A recent consultation process in the UK produced strong support for the concept of the unitary board. Many respondents in this process connected the concept of the unitary board with the principle that all directors should have the same legal responsibilities or duties. This article explores the legal responsibilities of UK executive and non-executive directors and in doing so exposes the gap between the concept of the unitary board and the messy reality of the courts’ treatments of specific non-executive scenarios. It also identifies a change in the language used to describe UK boards. Previously the unitary board, comprising executive and non-executive directors, had been described as a team. The most recent rhetoric is of a “partnership” between the executive and non-executive directors. This shift could signal the end of the unitary board.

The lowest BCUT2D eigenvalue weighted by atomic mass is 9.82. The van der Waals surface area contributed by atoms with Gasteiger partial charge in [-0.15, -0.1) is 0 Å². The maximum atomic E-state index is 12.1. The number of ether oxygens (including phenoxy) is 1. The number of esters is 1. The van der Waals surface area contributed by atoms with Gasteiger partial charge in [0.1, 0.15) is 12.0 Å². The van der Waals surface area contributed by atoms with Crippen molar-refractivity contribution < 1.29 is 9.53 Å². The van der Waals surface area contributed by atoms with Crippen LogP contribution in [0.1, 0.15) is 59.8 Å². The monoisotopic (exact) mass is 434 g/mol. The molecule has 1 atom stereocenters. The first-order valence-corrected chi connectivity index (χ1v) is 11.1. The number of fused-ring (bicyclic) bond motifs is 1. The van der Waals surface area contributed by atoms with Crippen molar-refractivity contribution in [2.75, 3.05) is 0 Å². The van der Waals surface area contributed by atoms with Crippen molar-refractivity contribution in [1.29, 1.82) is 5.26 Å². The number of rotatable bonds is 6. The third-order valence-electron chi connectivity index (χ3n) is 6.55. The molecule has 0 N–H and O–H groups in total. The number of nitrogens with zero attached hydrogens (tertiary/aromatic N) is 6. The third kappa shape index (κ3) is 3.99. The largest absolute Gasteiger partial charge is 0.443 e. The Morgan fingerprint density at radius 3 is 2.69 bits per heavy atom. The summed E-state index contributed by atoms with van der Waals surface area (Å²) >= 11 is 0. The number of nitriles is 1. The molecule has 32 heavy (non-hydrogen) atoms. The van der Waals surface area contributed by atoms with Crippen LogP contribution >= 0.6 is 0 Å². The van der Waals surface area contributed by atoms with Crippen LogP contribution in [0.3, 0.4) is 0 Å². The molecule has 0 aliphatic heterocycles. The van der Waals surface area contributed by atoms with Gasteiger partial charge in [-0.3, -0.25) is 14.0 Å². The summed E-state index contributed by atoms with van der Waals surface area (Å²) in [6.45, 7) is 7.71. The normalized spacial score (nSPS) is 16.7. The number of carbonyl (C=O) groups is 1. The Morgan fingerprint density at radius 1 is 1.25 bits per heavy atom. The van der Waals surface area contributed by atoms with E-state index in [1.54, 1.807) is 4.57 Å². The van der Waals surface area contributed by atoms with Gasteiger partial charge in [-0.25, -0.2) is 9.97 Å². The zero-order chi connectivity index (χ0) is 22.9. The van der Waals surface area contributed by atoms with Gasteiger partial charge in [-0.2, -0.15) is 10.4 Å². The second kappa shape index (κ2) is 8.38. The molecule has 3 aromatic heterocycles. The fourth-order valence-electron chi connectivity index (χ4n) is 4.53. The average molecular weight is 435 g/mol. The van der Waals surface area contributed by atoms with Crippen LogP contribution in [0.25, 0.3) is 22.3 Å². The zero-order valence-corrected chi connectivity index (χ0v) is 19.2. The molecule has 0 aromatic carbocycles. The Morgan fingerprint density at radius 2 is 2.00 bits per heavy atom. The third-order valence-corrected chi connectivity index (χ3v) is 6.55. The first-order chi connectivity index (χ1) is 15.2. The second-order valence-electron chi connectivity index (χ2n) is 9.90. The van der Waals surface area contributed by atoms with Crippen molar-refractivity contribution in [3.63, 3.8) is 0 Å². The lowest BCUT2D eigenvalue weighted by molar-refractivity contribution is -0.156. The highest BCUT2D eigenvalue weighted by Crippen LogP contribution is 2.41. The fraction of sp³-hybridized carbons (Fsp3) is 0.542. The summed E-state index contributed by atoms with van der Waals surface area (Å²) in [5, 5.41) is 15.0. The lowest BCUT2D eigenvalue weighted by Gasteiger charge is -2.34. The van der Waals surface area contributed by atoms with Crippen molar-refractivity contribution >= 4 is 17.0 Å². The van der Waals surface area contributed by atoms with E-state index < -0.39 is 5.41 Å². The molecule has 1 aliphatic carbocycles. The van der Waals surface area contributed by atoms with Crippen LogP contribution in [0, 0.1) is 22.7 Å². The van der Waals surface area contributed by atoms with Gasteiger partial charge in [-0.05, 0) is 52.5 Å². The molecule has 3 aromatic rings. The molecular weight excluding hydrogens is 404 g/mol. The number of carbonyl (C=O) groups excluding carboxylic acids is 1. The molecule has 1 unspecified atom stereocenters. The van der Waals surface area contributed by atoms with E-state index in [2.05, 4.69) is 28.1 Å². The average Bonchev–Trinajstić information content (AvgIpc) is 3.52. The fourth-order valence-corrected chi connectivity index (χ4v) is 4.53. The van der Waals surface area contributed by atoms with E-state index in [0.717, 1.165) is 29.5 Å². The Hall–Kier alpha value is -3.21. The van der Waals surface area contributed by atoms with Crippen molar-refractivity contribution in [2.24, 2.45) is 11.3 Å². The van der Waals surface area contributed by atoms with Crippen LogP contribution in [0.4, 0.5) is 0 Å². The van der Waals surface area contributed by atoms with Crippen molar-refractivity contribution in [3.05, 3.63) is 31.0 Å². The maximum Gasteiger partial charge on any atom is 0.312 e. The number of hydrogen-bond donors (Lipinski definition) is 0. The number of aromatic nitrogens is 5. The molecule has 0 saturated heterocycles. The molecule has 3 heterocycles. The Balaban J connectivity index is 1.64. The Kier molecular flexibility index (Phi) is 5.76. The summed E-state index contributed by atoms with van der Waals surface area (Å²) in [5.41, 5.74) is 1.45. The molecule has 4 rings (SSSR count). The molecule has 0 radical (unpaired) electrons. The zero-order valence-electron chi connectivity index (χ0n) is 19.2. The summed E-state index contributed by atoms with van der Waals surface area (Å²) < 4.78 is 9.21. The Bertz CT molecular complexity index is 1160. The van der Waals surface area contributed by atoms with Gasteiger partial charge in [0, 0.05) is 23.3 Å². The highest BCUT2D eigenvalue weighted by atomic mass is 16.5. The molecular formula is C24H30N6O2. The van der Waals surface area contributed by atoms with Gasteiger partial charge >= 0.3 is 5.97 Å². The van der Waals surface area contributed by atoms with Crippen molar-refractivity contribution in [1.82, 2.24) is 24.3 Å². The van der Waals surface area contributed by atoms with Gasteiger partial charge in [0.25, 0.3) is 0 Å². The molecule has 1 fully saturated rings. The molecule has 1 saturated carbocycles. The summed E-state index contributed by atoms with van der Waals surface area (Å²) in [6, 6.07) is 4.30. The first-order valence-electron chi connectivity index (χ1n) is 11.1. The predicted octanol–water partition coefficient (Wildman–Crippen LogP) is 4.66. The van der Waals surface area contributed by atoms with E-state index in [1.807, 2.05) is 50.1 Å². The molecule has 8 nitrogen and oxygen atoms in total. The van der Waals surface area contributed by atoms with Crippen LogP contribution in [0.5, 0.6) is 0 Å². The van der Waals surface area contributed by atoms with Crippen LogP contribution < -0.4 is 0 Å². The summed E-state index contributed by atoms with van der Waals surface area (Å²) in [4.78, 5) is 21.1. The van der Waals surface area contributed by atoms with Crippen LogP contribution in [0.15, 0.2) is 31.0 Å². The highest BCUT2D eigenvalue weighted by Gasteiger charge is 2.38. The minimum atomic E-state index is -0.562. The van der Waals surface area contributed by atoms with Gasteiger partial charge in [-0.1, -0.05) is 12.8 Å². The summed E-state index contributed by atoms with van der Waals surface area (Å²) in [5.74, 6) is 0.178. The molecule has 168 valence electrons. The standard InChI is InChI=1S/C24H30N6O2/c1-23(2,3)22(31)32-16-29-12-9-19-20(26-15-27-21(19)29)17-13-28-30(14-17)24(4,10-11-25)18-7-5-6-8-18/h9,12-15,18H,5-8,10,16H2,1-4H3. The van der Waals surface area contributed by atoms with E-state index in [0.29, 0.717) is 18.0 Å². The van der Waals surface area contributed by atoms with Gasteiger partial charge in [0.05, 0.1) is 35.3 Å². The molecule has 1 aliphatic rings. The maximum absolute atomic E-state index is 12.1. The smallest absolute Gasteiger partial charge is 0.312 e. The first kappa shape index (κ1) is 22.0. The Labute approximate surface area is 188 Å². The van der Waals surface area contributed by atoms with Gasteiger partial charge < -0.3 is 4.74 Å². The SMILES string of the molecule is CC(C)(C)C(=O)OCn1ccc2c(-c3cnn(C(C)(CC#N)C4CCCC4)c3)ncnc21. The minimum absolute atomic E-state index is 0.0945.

|Number of pages||12|
|Journal||Corporate Ownership and Control|
|Publication status||Published - 2003|
- Corporate governance
- Unitary boards